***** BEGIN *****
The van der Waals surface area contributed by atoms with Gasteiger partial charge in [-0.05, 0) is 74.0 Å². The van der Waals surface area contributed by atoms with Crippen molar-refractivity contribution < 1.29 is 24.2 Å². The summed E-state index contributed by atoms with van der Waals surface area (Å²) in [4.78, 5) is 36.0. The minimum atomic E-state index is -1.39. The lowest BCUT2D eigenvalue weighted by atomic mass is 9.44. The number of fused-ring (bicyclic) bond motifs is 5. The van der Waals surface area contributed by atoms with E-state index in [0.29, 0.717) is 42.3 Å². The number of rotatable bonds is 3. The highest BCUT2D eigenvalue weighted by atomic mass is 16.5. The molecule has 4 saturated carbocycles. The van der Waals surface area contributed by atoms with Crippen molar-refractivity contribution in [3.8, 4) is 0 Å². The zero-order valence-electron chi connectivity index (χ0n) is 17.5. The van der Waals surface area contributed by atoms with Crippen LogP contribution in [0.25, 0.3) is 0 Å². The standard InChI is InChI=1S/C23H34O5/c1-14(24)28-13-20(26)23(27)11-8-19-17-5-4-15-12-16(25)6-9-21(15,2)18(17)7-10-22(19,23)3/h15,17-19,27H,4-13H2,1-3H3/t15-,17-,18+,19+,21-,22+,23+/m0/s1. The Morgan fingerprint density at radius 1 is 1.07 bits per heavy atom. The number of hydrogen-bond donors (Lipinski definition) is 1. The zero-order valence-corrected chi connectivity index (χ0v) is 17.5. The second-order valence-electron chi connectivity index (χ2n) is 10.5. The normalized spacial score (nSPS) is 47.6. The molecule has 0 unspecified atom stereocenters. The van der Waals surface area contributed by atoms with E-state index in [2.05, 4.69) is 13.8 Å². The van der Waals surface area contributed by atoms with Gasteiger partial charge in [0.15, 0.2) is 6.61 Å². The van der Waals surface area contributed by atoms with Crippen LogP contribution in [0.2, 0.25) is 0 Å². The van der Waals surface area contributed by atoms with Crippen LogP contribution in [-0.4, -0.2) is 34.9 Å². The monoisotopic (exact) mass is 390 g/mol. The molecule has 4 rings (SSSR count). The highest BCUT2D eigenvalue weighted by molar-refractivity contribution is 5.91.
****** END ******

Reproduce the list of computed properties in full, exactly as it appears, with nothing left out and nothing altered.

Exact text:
The van der Waals surface area contributed by atoms with Gasteiger partial charge in [-0.05, 0) is 74.0 Å². The van der Waals surface area contributed by atoms with Crippen molar-refractivity contribution < 1.29 is 24.2 Å². The summed E-state index contributed by atoms with van der Waals surface area (Å²) in [4.78, 5) is 36.0. The minimum atomic E-state index is -1.39. The lowest BCUT2D eigenvalue weighted by atomic mass is 9.44. The number of fused-ring (bicyclic) bond motifs is 5. The van der Waals surface area contributed by atoms with E-state index in [0.29, 0.717) is 42.3 Å². The number of rotatable bonds is 3. The highest BCUT2D eigenvalue weighted by atomic mass is 16.5. The molecule has 4 saturated carbocycles. The van der Waals surface area contributed by atoms with Crippen molar-refractivity contribution in [3.8, 4) is 0 Å². The zero-order valence-electron chi connectivity index (χ0n) is 17.5. The van der Waals surface area contributed by atoms with Crippen LogP contribution in [0.25, 0.3) is 0 Å². The standard InChI is InChI=1S/C23H34O5/c1-14(24)28-13-20(26)23(27)11-8-19-17-5-4-15-12-16(25)6-9-21(15,2)18(17)7-10-22(19,23)3/h15,17-19,27H,4-13H2,1-3H3/t15-,17-,18+,19+,21-,22+,23+/m0/s1. The Morgan fingerprint density at radius 1 is 1.07 bits per heavy atom. The number of hydrogen-bond donors (Lipinski definition) is 1. The zero-order valence-corrected chi connectivity index (χ0v) is 17.5. The second-order valence-electron chi connectivity index (χ2n) is 10.5. The normalized spacial score (nSPS) is 47.6. The molecule has 0 unspecified atom stereocenters. The van der Waals surface area contributed by atoms with E-state index in [2.05, 4.69) is 13.8 Å². The van der Waals surface area contributed by atoms with Gasteiger partial charge in [0.15, 0.2) is 6.61 Å². The van der Waals surface area contributed by atoms with Crippen LogP contribution in [0.2, 0.25) is 0 Å². The van der Waals surface area contributed by atoms with Crippen LogP contribution in [-0.4, -0.2) is 34.9 Å². The monoisotopic (exact) mass is 390 g/mol. The molecule has 4 rings (SSSR count). The highest BCUT2D eigenvalue weighted by molar-refractivity contribution is 5.91.